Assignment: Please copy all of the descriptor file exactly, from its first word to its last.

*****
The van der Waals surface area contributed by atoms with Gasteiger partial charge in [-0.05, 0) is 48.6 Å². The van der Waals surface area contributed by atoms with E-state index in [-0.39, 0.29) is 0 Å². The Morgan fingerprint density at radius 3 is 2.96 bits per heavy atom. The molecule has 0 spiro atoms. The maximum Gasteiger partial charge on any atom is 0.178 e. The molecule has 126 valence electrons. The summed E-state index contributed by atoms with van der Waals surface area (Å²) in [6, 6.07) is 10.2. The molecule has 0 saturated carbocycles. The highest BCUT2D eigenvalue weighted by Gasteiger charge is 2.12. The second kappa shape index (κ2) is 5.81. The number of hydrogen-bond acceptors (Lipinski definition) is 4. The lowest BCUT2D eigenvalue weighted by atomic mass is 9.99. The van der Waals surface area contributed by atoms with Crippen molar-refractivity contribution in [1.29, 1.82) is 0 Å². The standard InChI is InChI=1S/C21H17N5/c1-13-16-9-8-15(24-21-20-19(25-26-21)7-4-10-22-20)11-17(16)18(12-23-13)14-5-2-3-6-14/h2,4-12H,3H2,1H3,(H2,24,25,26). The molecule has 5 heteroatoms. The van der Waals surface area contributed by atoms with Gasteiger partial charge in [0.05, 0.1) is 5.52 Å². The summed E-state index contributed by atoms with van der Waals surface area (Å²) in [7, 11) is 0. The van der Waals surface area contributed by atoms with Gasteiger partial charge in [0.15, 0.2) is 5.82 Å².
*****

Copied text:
The van der Waals surface area contributed by atoms with Gasteiger partial charge in [-0.05, 0) is 48.6 Å². The van der Waals surface area contributed by atoms with E-state index in [-0.39, 0.29) is 0 Å². The Morgan fingerprint density at radius 3 is 2.96 bits per heavy atom. The molecule has 0 spiro atoms. The maximum Gasteiger partial charge on any atom is 0.178 e. The molecule has 126 valence electrons. The summed E-state index contributed by atoms with van der Waals surface area (Å²) in [6, 6.07) is 10.2. The molecule has 0 saturated carbocycles. The highest BCUT2D eigenvalue weighted by Gasteiger charge is 2.12. The second kappa shape index (κ2) is 5.81. The number of hydrogen-bond acceptors (Lipinski definition) is 4. The lowest BCUT2D eigenvalue weighted by atomic mass is 9.99. The van der Waals surface area contributed by atoms with Crippen molar-refractivity contribution in [1.29, 1.82) is 0 Å². The standard InChI is InChI=1S/C21H17N5/c1-13-16-9-8-15(24-21-20-19(25-26-21)7-4-10-22-20)11-17(16)18(12-23-13)14-5-2-3-6-14/h2,4-12H,3H2,1H3,(H2,24,25,26). The molecule has 5 heteroatoms. The van der Waals surface area contributed by atoms with Gasteiger partial charge in [0.05, 0.1) is 5.52 Å². The summed E-state index contributed by atoms with van der Waals surface area (Å²) in [7, 11) is 0. The van der Waals surface area contributed by atoms with Gasteiger partial charge in [0.15, 0.2) is 5.82 Å².